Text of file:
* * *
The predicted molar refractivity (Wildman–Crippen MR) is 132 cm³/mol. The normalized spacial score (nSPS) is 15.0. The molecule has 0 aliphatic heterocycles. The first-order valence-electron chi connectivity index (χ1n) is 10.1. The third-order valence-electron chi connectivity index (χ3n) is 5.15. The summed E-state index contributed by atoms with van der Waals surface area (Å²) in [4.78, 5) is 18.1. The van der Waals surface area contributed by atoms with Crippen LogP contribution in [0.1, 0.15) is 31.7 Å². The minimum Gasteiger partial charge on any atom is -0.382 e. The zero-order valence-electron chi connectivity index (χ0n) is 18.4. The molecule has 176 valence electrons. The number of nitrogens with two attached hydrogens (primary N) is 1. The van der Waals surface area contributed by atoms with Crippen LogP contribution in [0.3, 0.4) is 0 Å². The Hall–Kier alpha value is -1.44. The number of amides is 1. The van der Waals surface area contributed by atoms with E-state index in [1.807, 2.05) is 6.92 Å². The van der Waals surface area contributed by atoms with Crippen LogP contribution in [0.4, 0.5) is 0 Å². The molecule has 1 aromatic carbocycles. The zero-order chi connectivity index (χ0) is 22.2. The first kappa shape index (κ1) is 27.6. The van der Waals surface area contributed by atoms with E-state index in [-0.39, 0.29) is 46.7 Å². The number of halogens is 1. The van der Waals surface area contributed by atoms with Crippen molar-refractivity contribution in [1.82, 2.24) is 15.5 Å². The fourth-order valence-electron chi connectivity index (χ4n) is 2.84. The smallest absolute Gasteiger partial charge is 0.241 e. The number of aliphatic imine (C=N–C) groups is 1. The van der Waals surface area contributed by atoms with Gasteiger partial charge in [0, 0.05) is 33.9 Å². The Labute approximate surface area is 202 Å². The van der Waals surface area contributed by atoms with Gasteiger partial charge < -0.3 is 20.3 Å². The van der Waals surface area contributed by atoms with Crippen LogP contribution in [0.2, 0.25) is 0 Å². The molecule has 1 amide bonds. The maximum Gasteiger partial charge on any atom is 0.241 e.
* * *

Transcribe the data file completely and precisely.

The predicted molar refractivity (Wildman–Crippen MR) is 132 cm³/mol. The normalized spacial score (nSPS) is 15.0. The molecule has 0 aliphatic heterocycles. The first-order valence-electron chi connectivity index (χ1n) is 10.1. The third-order valence-electron chi connectivity index (χ3n) is 5.15. The summed E-state index contributed by atoms with van der Waals surface area (Å²) in [4.78, 5) is 18.1. The van der Waals surface area contributed by atoms with Crippen LogP contribution in [0.1, 0.15) is 31.7 Å². The minimum Gasteiger partial charge on any atom is -0.382 e. The zero-order valence-electron chi connectivity index (χ0n) is 18.4. The molecule has 176 valence electrons. The number of nitrogens with two attached hydrogens (primary N) is 1. The van der Waals surface area contributed by atoms with Crippen LogP contribution in [0.3, 0.4) is 0 Å². The Hall–Kier alpha value is -1.44. The number of amides is 1. The van der Waals surface area contributed by atoms with E-state index in [1.807, 2.05) is 6.92 Å². The van der Waals surface area contributed by atoms with Crippen LogP contribution in [0.4, 0.5) is 0 Å². The molecule has 1 aromatic carbocycles. The zero-order chi connectivity index (χ0) is 22.2. The first kappa shape index (κ1) is 27.6. The van der Waals surface area contributed by atoms with E-state index in [-0.39, 0.29) is 46.7 Å². The number of halogens is 1. The van der Waals surface area contributed by atoms with Crippen molar-refractivity contribution in [1.82, 2.24) is 15.5 Å². The fourth-order valence-electron chi connectivity index (χ4n) is 2.84. The smallest absolute Gasteiger partial charge is 0.241 e. The number of aliphatic imine (C=N–C) groups is 1. The van der Waals surface area contributed by atoms with Gasteiger partial charge in [0, 0.05) is 33.9 Å². The Labute approximate surface area is 202 Å². The van der Waals surface area contributed by atoms with Gasteiger partial charge < -0.3 is 20.3 Å². The van der Waals surface area contributed by atoms with Crippen LogP contribution in [0.2, 0.25) is 0 Å². The molecule has 1 amide bonds. The maximum Gasteiger partial charge on any atom is 0.241 e.